San Diego blackout likely caused by reliability violations -FERC
Jan 22 (Reuters) - U.S. federal energy regulators on Wednesday preliminarily determined several companies had violated various reliability standards, causing a blackout in 2011 that left about 2.7 million homes and businesses in the Pacific Southwest without power.
The staff at the Office of Enforcement at the U.S. Federal Energy Regulatory Commission (FERC) did not include any penalties in its so-called notice of alleged violations.
The outages affected parts of Arizona, southern California, and Baja California in Mexico. Some customers were without power for up to 12 hours, FERC said.
The companies alleged to have violated the reliability standards are Pinnacle West Capital Corp's Arizona Public Service utility, the California Independent System Operator, Imperial Irrigation District, Edison International's Southern California Edison, Western Area Power Administration and the Western Electricity Coordinating Council Reliability Coordinator.
The outage started with the loss of Arizona Public Service's Hassayampa-North Gila 500-kilovolt power line that transports electricity from generators in Arizona through the Imperial Irrigation District service area in Southern California and into the San Diego area.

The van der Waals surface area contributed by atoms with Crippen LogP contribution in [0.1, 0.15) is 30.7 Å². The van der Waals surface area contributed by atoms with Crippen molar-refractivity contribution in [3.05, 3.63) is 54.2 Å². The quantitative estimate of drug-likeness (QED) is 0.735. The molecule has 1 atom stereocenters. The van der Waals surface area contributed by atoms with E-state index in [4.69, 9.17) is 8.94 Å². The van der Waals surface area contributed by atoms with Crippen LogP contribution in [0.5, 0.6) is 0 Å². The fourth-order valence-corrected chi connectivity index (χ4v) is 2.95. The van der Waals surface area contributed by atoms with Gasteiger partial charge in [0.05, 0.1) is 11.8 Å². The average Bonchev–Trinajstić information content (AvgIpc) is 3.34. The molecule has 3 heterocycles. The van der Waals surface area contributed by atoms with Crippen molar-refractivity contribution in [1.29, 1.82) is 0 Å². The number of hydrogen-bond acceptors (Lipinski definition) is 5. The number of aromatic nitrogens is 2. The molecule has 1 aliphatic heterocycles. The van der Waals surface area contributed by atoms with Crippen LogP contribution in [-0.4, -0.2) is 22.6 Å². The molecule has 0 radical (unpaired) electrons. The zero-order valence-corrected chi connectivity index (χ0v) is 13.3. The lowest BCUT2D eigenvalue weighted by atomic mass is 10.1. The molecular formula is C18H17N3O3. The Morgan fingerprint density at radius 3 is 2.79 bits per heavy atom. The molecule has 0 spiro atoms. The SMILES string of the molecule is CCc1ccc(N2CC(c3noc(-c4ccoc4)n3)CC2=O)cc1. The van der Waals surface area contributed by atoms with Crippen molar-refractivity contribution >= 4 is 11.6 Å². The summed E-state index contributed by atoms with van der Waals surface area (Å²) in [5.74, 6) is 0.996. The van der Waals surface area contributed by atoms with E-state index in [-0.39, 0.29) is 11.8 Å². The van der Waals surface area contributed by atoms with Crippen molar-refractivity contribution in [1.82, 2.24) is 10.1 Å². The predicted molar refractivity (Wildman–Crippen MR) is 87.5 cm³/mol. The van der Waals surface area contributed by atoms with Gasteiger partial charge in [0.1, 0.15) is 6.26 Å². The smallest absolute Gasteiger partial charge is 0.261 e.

But FERC and the North American Electric Reliability Corp (NERC), which oversees the nation's reliability rules, said in a report in April 2012 the loss of one big power line was not the sole cause of the widespread outage.
The loss of the Hassayampa-North Gila line caused the power flows to move onto lower voltage power lines, creating overloads that eventually resulted in the blackout, FERC and NERC said in the 2012 report.
During the event, FERC and NERC said in the report that the WECC reliability coordinator issued no directives and the transmission operators took only "limited mitigating actions."
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